Join Sheeri Cabral for an in-depth discussion in this video Easy ways to play with MySQL, part of Up and Running with MySQL Development.
For this course you will need access to a running instance of MySQL. It would be best if you had access on your local machine. Throughout this course I will be using the MySQL command line, which looks like this. This is where we can type in commands on the MySQL command line. If I wanted to type the command SHOW DATABASES, this is what it would look like. And this is how we can get information from MySQL on the command line. We will be showing all examples with MySQL 5.6, which will work on MySQL and Percona server versions 5.1 and up, and all MariaDB versions.
If you're more comfortable with a graphical user interface, there is a free GUI tool for MySQL called MySQL Workbench. You can download it from MySQL.com, under MySQL Workbench & Utilities. Once you have downloaded and installed MySQL Workbench, you can setup a connection to an existing database. Click the plus sign to add a connection, and then enter in the relevant details. Test the connection. If everything works out, click OK to save the connection. You can then click the connection to open an SQL editor where you can then type in commands.
Click on a lightning bolt to run the command, and you can see the output is shown at the bottom here. Here's the output And here's a little information about how long it took, and the response. There were four rows returned. If you do not have MySQL running on your local server, or just want to access a MySQL database via the internet, then you can go to sqlfiddle.com. You can choose what database you want to use, at the top. You can even choose to use an online SQL database if you want. The first thing that you should do is build the schema.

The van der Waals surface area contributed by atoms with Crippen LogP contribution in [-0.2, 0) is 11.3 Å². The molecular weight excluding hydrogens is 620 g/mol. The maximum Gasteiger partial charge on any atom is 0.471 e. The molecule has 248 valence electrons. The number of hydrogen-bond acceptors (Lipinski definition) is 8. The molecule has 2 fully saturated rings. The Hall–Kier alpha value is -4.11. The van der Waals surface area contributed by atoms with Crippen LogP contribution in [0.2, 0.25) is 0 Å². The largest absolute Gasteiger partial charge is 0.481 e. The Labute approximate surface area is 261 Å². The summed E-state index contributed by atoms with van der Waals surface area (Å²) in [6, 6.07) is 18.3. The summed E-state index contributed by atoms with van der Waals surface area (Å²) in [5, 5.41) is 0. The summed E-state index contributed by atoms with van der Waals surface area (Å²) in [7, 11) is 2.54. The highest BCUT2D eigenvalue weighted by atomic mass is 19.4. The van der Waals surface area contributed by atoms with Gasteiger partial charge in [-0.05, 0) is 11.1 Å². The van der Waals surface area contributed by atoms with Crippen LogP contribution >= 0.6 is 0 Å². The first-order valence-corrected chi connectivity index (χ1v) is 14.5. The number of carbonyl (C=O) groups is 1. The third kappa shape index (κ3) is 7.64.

See here, it says Please build schema. So you click the Build Schema button. Once the schema is built, you can type commands into the window on the right. And then click the 'Run SQL' button or press Ctrl+enter to actually run the statement you just wrote. You can also choose what your output will look like right here. So you can have Plaintext Output, Tabular Output or Marked down Output and all the output is down here at the bottom. There's also a tool called phpMyAdmin, which is a standalone graphical tool where you can connect to an existing MySQL Server via a web browser.
You can install phpMyAdmin on a machine with a web server, or you can use their demo site at phpmyadmin.net. Click the try demo button on the website. Once you are on the demo server, click the SQL tab at the top to get to a SQL editor. This is where you can type your commands in and get your answers. Type in this window then click the go button to get all of the databases here. So now you know of several different ways to work with MySQL.
- Exploring MySQL data types
- Creating a database
- Creating tables
- Reading and adding data
- Using date and number functions
- Sorting results
- Inserting and replacing records
- Joining tables